Few topics produce as much discord among those aiming for a healthy diet as milk. Some promote it for its calcium and protein, while others claim that it is unhealthy or even unnatural for mammals to consume milk after they are weaned. Others believe that it is perfectly healthy for humans to use milk from other animals as a food source as long as it is raw and unpasteurized, since pasteurization damages the dairy enzymes and proteins.
My take on milk is a bit more moderate. Milk is a perfect food for babies; it contains everything they need to thrive. It naturally provides protein, fat, and sugar, all of which are necessary for growth of muscles, bones and brain tissue, and also helps the baby build immunity.
The debate about milk stems in large part from the fact that many adults become unable to digest the sugar portion of this perfect food. Milk sugar, known as lactose, is more complex than the glucose our bodies use every day to run all of their processes. Glucose is a simple sugar that can be readily absorbed in the small intestine, but lactose requires enzymes to break it down before it can be absorbed.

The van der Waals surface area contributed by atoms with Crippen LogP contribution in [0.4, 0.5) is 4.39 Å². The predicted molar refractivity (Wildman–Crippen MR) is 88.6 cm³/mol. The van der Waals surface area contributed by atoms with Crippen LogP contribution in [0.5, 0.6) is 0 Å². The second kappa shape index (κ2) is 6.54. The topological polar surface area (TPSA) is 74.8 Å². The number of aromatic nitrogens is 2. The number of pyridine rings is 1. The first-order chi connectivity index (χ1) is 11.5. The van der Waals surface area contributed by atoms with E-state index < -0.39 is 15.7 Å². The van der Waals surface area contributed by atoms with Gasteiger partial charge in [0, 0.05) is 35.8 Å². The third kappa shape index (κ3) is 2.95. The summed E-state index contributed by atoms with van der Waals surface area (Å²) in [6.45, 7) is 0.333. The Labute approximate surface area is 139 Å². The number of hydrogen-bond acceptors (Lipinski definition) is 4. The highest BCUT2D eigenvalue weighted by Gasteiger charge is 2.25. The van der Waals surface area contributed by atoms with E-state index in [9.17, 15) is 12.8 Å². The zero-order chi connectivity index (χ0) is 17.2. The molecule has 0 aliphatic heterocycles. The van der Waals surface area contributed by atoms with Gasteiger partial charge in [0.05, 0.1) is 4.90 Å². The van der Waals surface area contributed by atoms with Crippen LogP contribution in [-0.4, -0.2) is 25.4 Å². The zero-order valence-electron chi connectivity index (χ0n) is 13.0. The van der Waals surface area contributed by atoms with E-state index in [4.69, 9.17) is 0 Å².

The enzyme that breaks down lactose is called lactase. Babies are generally equipped with enough of the lactase enzyme to effectively break down the sugars so that they can be effectively absorbed. But lactase production decreases as babies grow into children and adults. Depending on the amount of lactase available, different people are able to tolerate different amounts of lactose.
For those who lack enough lactase to break down the lactose they consume, the poor absorption of the milk sugar can cause significant health complaints. Results can include gas and bloating, diarrhea or constipation, congestion or sinus infections, fatigue, and acne.
Children who tolerate dairy poorly often display excess mucus and recurrent ear infections. When the infections go away, parents may believe the child has “grown out of” their symptoms. Actually, the intolerance may just show up in different ways as the child grows. Adults more often display symptoms of digestive upset or skin problems.
Though dairy can cause trouble for some, it is a very common element in the food supply. It is promoted by various agencies as essential for protein and for calcium to build strong bones. So, what happens if you are unable to tolerate dairy products?
Calcium is indeed necessary for good health, but fortunately milk is not the only dietary source of calcium. In fact, controlled studies have shown that neither milk nor supplemental calcium reduces the risk of osteoporosis. Moreover, countries with the lowest dairy consumption also have the lowest rates of hip fracture!
If you are unable to effectively digest lactose, there is no danger in avoiding dairy products. A balanced diet including calcium-rich plant foods such as leafy green vegetables, nuts and legumes, can provide calcium as well as other important nutrients, without the negative impacts of milk.